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How to cross-validate a model with log-transformed x's and y's and obtain the RMSE in the original units? For example, I got an error message when I used the cvTools package:

 library(cvTools)
 library("robustbase")
 data("coleman")
 set.seed(1234)
 folds <- cvFolds(nrow(coleman), K = 5, R = 10)
 fitLm <- lm(log(Y) ~ ., data = coleman)
 repCV(fitLm, cost = rtmspe, folds = folds, trim = 0.1)
 Error in eval(expr, envir, enclos) : object 'Y' not found
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library(cvTools)
library("robustbase")
data("coleman")
coleman<-transform(coleman,Y=log(Y))

set.seed(1234)
folds <- cvFolds(nrow(coleman), K = 5, R = 10)
fitLm <- lm(Y ~ ., data = coleman)
repCV(fitLm, cost = rtmspe, folds = folds, trim = 0.1)

5-fold CV results: CV 0.05513486

  • I only see Y transformation in your example, but you can apply any transformations beforehand.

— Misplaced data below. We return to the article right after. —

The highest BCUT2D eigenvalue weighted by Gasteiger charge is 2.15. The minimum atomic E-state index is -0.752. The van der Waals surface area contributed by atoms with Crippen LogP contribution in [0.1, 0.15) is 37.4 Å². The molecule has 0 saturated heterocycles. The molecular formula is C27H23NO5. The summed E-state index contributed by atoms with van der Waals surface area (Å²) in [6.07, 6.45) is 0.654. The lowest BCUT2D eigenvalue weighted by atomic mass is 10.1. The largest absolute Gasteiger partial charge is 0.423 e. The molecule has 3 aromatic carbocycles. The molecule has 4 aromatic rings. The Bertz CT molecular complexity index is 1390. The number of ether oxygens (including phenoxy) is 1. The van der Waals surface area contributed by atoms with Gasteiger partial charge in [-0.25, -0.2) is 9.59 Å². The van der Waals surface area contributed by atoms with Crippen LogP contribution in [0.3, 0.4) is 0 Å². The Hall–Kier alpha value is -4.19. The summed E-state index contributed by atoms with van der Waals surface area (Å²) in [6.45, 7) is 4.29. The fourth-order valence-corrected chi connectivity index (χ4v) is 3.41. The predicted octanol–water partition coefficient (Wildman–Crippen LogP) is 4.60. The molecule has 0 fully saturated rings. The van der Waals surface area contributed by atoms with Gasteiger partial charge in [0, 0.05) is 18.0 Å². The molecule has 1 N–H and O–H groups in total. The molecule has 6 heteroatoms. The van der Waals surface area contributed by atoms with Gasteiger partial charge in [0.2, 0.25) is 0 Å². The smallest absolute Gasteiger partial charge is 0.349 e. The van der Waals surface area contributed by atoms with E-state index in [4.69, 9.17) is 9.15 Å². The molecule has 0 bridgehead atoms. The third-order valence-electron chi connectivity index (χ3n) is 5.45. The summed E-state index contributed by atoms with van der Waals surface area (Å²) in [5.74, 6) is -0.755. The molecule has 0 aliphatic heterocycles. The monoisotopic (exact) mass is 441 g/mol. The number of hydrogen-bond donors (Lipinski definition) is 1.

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  • $\begingroup$ Thank you for your help. However, the results are the RMSE of log(Y). How to get the RMSE in the original units (is it EXP(0.05513486)?). Do I have to account for the retransformation bias? If yes, How? $\endgroup$ – KuJ Sep 29 '13 at 10:18
  • $\begingroup$ Yes, but it is not built in. You could take all predictions and true values which are generated, apply EXP() to undo transformation, and recalculated RMSE. $\endgroup$ – pat Oct 5 '13 at 23:01
  • $\begingroup$ Since you're using log transforms for both X and Y, consider reporting results in terms of percentage or fold change in Y per percentage or fold change of X, which comes directly from your analysis, and for which the standard errors will be symmetric about the predicted values. That might be easier for others to understand than back-transforming to the original scales, in which the back-transformed standard errors will necessarily be asymmetric and difficult to describe. $\endgroup$ – EdM Nov 27 '13 at 15:58
  • $\begingroup$ Unfortunately, exponentiating the predictions from the logged model is not sufficient. You will also need to multiply by the mean exponentiated residual to get back to the original scare. This will work as long as the errors are iid. Google "Duan (1983) smearing" for the paper. $\endgroup$ – Dimitriy V. Masterov Mar 1 '14 at 21:07

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